What Is The WFAN Sports App Missing?

    After they announced the app and its features, there was immediate backlash on Twitter and the hashtag #FutureMikeFrancesaInventions was the top trending topic in New York City, mocking Francesa mainly because of his proclamation that the app would be “revolutionary.” Though the reaction may have been a bit over-the-top, there are a few features that could improve Audio Roadshow:

    1. Podcasts: Audio Roadshow delivers the ability to listen to the show live, why not allow people to listen to previous shows or interviews? They already have podcasts available in iTunes, so the integration into the app should be fairly simple.
    2. Video: The show is also broadcasted live on the YES Network so they have plenty of video clips that could become available within the app. The hurdle here would be additional contractual agreements with YES.
    3. Social Features: There are a few simple ways that Audio Roadshow could integrate a layer of social media to it:
    • As previously mentioned, adding WFAN’s Twitter stream into the app.
    • Displaying listener comments on Twitter by utilizing hashtags that Francesa could announce.
    • Sharing features: The spot polls and especially the 10-Second of Glory clips are naturally sharable content that the users could brag about to their friends on Facebook and Twitter, and could create a viral effect for the app.

     

    Overall, CBS and WFAN achieved their goal of increasing fan interaction with the show, but there are several features that could enhance that experience further.


  4. The Avoidable Disaster That is Yahoo!’s Fantasy Football iPhone App.

    February 1, 2012 by Greg Schneider

    Which is worse?  The low-quality product?  Or the complete lack of response to the negative feedback?

    The most popular sports website in the country is ESPN.com, a distinction that was formerly held by Yahoo! Sports.  As ESPN propels into the top spot (likely a result of Bill Simmons’ new project grantland.com), Yahoo! Sports seems to be headed in the other direction for good reason.

    Without access to more detailed data it is impossible to know for sure, but I suspect that the majority of Yahoo! Sports’ traffic is fantasy sports related.  Though the design of the site hasn’t been updated for years and their editorial team enlists only a handful of notable sports journalists, their fantasy sports arm has remained extremely popular.

    Personally, I have been playing fantasy sports for over 12 years, and the mass majority of them have been on Yahoo!.  They were way ahead of the fantasy explosion, something that they are without a doubt still benefiting from (anyone who has been in a league with long-time friends knows that it takes 50+ e-mails to decide over how many points a throwing touchdown will receive much less moving the league onto another service entirely).  In fact, up until a few years ago, Yahoo! would charge for their live stats product, StatTracker.  To their credit, the product was fantastic and well worth the $15 per season they would charge.  However, as ESPN caught up on the fantasy game and offered a similar service for free, Yahoo! changed and did the same.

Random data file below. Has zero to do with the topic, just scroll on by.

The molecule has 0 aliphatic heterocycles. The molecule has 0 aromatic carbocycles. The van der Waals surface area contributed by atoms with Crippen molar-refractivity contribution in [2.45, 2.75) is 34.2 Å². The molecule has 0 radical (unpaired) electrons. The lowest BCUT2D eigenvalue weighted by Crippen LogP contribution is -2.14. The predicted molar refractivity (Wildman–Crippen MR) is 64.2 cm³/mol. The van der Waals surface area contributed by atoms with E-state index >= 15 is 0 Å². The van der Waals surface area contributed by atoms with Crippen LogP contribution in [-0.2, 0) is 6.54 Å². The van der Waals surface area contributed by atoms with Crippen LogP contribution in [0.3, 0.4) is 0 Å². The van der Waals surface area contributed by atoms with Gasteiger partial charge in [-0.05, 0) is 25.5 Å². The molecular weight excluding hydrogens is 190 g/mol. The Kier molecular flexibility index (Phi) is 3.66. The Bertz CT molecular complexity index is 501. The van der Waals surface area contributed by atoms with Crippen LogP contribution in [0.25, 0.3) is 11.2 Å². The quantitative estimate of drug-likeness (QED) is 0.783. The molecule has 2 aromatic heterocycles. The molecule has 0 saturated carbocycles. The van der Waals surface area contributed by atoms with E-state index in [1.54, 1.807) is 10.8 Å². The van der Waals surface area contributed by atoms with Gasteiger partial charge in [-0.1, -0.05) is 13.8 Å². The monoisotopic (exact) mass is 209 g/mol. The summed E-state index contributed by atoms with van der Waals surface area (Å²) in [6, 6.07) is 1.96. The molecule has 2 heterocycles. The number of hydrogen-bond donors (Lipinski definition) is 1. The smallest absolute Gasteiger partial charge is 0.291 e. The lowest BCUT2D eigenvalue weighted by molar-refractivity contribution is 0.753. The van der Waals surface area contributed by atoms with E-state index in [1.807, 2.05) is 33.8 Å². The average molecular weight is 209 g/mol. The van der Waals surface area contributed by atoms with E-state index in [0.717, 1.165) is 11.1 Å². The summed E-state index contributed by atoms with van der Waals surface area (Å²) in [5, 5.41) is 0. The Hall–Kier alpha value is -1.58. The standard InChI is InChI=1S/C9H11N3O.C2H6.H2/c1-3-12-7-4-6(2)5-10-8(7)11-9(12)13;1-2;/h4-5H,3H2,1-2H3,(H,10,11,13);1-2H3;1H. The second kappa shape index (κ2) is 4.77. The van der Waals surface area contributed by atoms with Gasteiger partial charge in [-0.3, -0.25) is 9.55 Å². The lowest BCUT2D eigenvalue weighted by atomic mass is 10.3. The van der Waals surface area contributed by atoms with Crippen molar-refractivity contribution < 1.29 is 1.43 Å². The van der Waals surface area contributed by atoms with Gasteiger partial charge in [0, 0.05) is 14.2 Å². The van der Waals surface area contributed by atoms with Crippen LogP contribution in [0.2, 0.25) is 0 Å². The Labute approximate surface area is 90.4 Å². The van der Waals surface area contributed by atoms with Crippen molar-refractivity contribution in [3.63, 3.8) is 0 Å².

Which leads me to their iPhone app.  Once again, technology has changed the way we experience fantasy sports.  In the past, if you spent a Sunday watching football at a bar or a friend’s house, you could either calculate your team’s stats in your head, or be that guy who sat at the bar with his laptop (not a viable option for the rational).  With all of the aspects of life that smartphones have improved or made more convenient, fantasy sports is definitely one of them.  At least that’s the way it should be.

    Yahoo!’s fantasy football app constantly crashed throughout the year (and again after an update during the playoffs), did not allow waiver pickups, did not consistently show real-time updates, and overall was not even worth using.

    Think I’m overreacting or am alone in this belief?  Let’s take a look at some of the recent feedback in the iTunes app store:

    More than half of the feedback on the current version of the app received one star.

    And some recent posts:

    Brutal.  Passionate, frustrated users going out of their way to let Yahoo! know how they feel about the app.  One user even made a direct comparison the ESPN’s app, and specific features that make it better.  Bad news for Yahoo!.  And it gets worse:

    Grammar aside, it’s pretty clear that people are fed up (the Guinness Book of Records for worst app was my favorite comment).  And these are all from the ten MOST RECENT comments.  See for yourself.

    The most disappointing and puzzling aspect of all of this is Yahoo!’s complete lack of response to the issues (from what I can find).  There does not appear to be anyone in charge of, or monitoring and responding to the feedback in iTunes.  You would think their Facebook page which garner’s 26,000+ followers would be a good place to resolve the problems, but it has laid dormant since August of 2011!

    Their Twitter account is slightly more active, though it looks to be utilized as more of a platform to promote their podcast and site content than a place where users can find out why their iPhone app continues to crash.

    As ESPN makes mobile a top priority, you have to wonder how far Yahoo! Sports will fall in 2012 if they don’t get their mobile strategy together fast (preferably in time for fantasy baseball season).